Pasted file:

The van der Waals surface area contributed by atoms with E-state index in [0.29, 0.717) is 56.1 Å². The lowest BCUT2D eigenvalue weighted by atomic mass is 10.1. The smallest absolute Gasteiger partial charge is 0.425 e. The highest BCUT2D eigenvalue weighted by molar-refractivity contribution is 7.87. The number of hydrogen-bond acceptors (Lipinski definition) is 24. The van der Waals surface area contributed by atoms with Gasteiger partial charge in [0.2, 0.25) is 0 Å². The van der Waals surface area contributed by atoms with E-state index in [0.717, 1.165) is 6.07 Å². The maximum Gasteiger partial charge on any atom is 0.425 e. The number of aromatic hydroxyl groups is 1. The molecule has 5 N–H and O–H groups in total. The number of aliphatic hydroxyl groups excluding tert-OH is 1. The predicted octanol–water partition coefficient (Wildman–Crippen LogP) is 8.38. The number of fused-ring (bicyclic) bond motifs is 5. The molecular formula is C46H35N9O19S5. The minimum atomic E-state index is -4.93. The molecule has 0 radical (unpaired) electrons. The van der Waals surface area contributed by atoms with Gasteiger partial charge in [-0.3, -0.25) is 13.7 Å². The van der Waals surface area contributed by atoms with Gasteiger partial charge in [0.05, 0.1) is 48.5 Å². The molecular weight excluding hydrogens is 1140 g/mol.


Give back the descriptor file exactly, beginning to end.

The van der Waals surface area contributed by atoms with E-state index in [0.29, 0.717) is 56.1 Å². The lowest BCUT2D eigenvalue weighted by atomic mass is 10.1. The smallest absolute Gasteiger partial charge is 0.425 e. The highest BCUT2D eigenvalue weighted by molar-refractivity contribution is 7.87. The number of hydrogen-bond acceptors (Lipinski definition) is 24. The van der Waals surface area contributed by atoms with Gasteiger partial charge in [0.2, 0.25) is 0 Å². The van der Waals surface area contributed by atoms with E-state index in [0.717, 1.165) is 6.07 Å². The maximum Gasteiger partial charge on any atom is 0.425 e. The number of aromatic hydroxyl groups is 1. The molecule has 5 N–H and O–H groups in total. The number of aliphatic hydroxyl groups excluding tert-OH is 1. The predicted octanol–water partition coefficient (Wildman–Crippen LogP) is 8.38. The number of fused-ring (bicyclic) bond motifs is 5. The molecular formula is C46H35N9O19S5. The minimum atomic E-state index is -4.93. The molecule has 0 radical (unpaired) electrons. The van der Waals surface area contributed by atoms with Gasteiger partial charge in [-0.3, -0.25) is 13.7 Å². The van der Waals surface area contributed by atoms with Gasteiger partial charge in [0.05, 0.1) is 48.5 Å². The molecular weight excluding hydrogens is 1140 g/mol.